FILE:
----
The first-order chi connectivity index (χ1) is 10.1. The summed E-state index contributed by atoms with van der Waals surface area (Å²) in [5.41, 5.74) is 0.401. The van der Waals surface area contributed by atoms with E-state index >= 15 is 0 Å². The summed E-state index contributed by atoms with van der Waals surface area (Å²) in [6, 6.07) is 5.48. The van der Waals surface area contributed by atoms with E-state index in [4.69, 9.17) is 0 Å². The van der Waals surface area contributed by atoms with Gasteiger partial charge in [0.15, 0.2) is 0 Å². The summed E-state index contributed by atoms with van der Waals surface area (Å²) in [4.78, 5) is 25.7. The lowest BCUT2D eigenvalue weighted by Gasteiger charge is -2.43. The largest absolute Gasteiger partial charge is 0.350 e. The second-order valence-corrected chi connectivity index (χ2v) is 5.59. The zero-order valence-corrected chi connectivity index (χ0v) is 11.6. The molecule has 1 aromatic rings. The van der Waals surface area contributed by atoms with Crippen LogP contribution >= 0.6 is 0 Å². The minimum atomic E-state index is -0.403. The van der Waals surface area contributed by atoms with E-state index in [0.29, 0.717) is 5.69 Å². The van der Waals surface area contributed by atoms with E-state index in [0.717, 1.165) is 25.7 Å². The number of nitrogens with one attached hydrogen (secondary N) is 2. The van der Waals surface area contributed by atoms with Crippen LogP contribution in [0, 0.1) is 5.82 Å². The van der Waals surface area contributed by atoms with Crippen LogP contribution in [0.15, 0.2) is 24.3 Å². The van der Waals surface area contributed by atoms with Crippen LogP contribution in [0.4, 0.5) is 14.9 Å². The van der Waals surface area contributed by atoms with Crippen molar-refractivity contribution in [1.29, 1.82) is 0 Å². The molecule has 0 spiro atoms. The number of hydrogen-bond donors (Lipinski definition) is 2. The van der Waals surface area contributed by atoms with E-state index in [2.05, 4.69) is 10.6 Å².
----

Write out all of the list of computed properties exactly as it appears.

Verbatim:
The first-order chi connectivity index (χ1) is 10.1. The summed E-state index contributed by atoms with van der Waals surface area (Å²) in [5.41, 5.74) is 0.401. The van der Waals surface area contributed by atoms with E-state index >= 15 is 0 Å². The summed E-state index contributed by atoms with van der Waals surface area (Å²) in [6, 6.07) is 5.48. The van der Waals surface area contributed by atoms with E-state index in [4.69, 9.17) is 0 Å². The van der Waals surface area contributed by atoms with Gasteiger partial charge in [0.15, 0.2) is 0 Å². The summed E-state index contributed by atoms with van der Waals surface area (Å²) in [4.78, 5) is 25.7. The lowest BCUT2D eigenvalue weighted by Gasteiger charge is -2.43. The largest absolute Gasteiger partial charge is 0.350 e. The second-order valence-corrected chi connectivity index (χ2v) is 5.59. The zero-order valence-corrected chi connectivity index (χ0v) is 11.6. The molecule has 1 aromatic rings. The van der Waals surface area contributed by atoms with Crippen LogP contribution >= 0.6 is 0 Å². The minimum atomic E-state index is -0.403. The van der Waals surface area contributed by atoms with E-state index in [0.29, 0.717) is 5.69 Å². The van der Waals surface area contributed by atoms with E-state index in [0.717, 1.165) is 25.7 Å². The number of nitrogens with one attached hydrogen (secondary N) is 2. The van der Waals surface area contributed by atoms with Crippen LogP contribution in [0, 0.1) is 5.82 Å². The van der Waals surface area contributed by atoms with Crippen LogP contribution in [0.15, 0.2) is 24.3 Å². The van der Waals surface area contributed by atoms with Crippen LogP contribution in [0.4, 0.5) is 14.9 Å². The van der Waals surface area contributed by atoms with Crippen molar-refractivity contribution in [1.29, 1.82) is 0 Å². The molecule has 0 spiro atoms. The number of hydrogen-bond donors (Lipinski definition) is 2. The van der Waals surface area contributed by atoms with E-state index in [2.05, 4.69) is 10.6 Å².